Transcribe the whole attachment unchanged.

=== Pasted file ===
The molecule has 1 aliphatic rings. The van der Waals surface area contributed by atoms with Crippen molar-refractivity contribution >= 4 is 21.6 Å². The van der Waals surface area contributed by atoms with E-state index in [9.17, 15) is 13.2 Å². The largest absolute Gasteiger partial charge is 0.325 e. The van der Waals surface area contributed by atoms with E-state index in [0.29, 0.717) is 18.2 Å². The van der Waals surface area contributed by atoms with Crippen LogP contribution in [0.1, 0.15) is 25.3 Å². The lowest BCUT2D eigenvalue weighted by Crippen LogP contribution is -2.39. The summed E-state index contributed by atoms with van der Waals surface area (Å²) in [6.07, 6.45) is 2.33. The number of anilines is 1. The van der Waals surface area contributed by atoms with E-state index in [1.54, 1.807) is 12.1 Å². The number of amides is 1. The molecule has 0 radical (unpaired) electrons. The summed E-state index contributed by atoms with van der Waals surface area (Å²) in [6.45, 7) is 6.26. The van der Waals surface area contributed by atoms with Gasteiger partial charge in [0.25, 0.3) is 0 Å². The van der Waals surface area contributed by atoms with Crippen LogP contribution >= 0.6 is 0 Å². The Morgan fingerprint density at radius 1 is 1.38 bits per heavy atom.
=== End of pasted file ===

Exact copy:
The molecule has 1 aliphatic rings. The van der Waals surface area contributed by atoms with Crippen molar-refractivity contribution >= 4 is 21.6 Å². The van der Waals surface area contributed by atoms with E-state index in [9.17, 15) is 13.2 Å². The largest absolute Gasteiger partial charge is 0.325 e. The van der Waals surface area contributed by atoms with E-state index in [0.29, 0.717) is 18.2 Å². The van der Waals surface area contributed by atoms with Crippen LogP contribution in [0.1, 0.15) is 25.3 Å². The lowest BCUT2D eigenvalue weighted by Crippen LogP contribution is -2.39. The summed E-state index contributed by atoms with van der Waals surface area (Å²) in [6.07, 6.45) is 2.33. The number of anilines is 1. The van der Waals surface area contributed by atoms with E-state index in [1.54, 1.807) is 12.1 Å². The number of amides is 1. The molecule has 0 radical (unpaired) electrons. The summed E-state index contributed by atoms with van der Waals surface area (Å²) in [6.45, 7) is 6.26. The van der Waals surface area contributed by atoms with Gasteiger partial charge in [0.25, 0.3) is 0 Å². The van der Waals surface area contributed by atoms with Crippen LogP contribution >= 0.6 is 0 Å². The Morgan fingerprint density at radius 1 is 1.38 bits per heavy atom.